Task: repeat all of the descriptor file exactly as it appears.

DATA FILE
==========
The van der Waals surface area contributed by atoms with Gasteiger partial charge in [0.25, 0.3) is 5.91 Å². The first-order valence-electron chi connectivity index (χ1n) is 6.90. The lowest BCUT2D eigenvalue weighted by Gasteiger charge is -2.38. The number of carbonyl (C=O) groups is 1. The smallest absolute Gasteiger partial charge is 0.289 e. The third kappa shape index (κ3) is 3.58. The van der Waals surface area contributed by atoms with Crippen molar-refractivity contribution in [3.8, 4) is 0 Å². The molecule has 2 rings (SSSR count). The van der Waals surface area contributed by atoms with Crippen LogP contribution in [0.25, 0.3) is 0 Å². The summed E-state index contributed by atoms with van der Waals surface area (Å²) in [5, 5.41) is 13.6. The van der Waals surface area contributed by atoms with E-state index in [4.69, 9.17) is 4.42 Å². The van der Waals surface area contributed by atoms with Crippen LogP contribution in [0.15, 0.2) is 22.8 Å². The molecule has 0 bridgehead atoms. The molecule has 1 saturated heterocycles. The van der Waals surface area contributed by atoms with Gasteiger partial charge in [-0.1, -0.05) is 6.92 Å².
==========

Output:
The van der Waals surface area contributed by atoms with Gasteiger partial charge in [0.25, 0.3) is 5.91 Å². The first-order valence-electron chi connectivity index (χ1n) is 6.90. The lowest BCUT2D eigenvalue weighted by Gasteiger charge is -2.38. The number of carbonyl (C=O) groups is 1. The smallest absolute Gasteiger partial charge is 0.289 e. The third kappa shape index (κ3) is 3.58. The van der Waals surface area contributed by atoms with Crippen molar-refractivity contribution in [3.8, 4) is 0 Å². The molecule has 2 rings (SSSR count). The van der Waals surface area contributed by atoms with Crippen LogP contribution in [0.25, 0.3) is 0 Å². The summed E-state index contributed by atoms with van der Waals surface area (Å²) in [5, 5.41) is 13.6. The van der Waals surface area contributed by atoms with E-state index in [4.69, 9.17) is 4.42 Å². The van der Waals surface area contributed by atoms with Crippen LogP contribution in [0.15, 0.2) is 22.8 Å². The molecule has 0 bridgehead atoms. The molecule has 1 saturated heterocycles. The van der Waals surface area contributed by atoms with Gasteiger partial charge in [-0.1, -0.05) is 6.92 Å².